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Navigational hierarchy for the sample fractals:Home : Image Gallery : Mandelbrot (15 KB)


Fractal Image: Mandelbrot

Half-Size Images:

Dragons (21 KB)
Falling (30 KB)
Fern Fronds (19 KB)
Heptagon (52 KB)
Mandelbrot (15 KB)
Nudibranch (17 KB)
Squiggle (21 KB)
Tie Dye (60 KB)
Vertigo (35 KB)
Whirlpool (44 KB)

[Half-size image of the fractal: Mandelbrot]

Full-Size Images:

Dragons (92 KB)
Falling (181 KB)
Fern Fronds (84 KB)
Heptagon (261 KB)
Mandelbrot (54 KB)
Nudibranch (57 KB)
Squiggle (91 KB)
Tie Dye (331 KB)
Vertigo (188 KB)
Whirlpool (260 KB)


About the Fractal Image (Artistic):


The word "fractal" was created by Dr. Benoit B. Mandelbrot, a mathematician who is now known as "the father of fractals". Dr. Mandelbrot was born in Poland in 1924 and educated in France. Today, Dr. Mandelbrot is a professor of mathematics at Yale University in New Haven, Connecticut, USA. During his education, Mandelbrot became familiar with the work of a French mathematician, Gaston Julia. Julia published a paper in 1918 that later formed the basis for Dr. Mandelbrot's work with fractals. It was Mandelbrot's work at IBM's Watson Research Center during the 1970's that showed the world the beauty and mystery of fractals. There, Mandelbrot created the first computer-generated fractals. The most famous of Dr. Mandelbrot's computer-generated fractals is now called the Mandelbrot fractal (above). Because of its distinctive shape, it is sometimes called the Mandelbrot "bug".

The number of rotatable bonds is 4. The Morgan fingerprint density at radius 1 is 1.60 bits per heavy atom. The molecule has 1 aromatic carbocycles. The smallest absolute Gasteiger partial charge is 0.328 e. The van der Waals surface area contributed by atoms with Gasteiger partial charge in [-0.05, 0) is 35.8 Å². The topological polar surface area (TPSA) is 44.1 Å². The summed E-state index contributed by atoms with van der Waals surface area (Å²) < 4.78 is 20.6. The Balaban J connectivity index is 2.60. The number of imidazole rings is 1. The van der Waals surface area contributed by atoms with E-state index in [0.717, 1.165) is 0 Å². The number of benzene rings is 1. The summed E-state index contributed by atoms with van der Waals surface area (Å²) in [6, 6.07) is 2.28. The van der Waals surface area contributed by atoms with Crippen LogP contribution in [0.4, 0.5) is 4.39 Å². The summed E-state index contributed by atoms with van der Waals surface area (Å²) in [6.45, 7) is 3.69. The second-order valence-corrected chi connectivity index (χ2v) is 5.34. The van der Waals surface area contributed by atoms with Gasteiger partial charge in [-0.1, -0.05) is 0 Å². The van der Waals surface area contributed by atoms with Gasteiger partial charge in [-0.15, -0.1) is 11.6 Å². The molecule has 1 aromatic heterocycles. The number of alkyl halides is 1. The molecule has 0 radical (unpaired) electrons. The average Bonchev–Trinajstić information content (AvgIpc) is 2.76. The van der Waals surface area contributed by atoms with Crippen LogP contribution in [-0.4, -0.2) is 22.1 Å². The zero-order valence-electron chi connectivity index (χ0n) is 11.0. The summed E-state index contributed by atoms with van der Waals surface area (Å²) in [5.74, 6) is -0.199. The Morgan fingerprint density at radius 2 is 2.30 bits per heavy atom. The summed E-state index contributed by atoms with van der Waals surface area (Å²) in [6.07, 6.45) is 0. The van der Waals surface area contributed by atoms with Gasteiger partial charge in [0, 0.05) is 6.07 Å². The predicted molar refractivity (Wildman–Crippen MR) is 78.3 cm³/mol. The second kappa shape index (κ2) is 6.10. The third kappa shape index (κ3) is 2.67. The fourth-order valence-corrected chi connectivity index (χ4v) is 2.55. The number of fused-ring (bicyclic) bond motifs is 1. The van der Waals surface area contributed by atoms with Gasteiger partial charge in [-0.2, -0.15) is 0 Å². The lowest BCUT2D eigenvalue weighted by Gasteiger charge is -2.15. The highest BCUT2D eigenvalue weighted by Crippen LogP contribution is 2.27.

About the Fractal Image (Technical):


The Mandelbrot fractal is, not surprisingly, a Mandelbrot type or Type M fractal. Type M fractals are infinitely detailed (literally) and are interesting for the patterns formed by the filaments, especially at high magnification. Virtually all the other sample fractals on this Web site that are Type M fractals are simply portions of this very fractal seen at higher magnification (and colored differently). For example, the Mandelbrot fractal is shown at a magnification of 3X. The Heptagon fractal is just a small portion of the Mandelbrot fractal at somewhat higher magnification 10,000,000,000X. This is to say that the Heptagon fractal appears in the Mandelbrot fractal, but that at 3X, the Heptagon fractal is only the size of a single atom!


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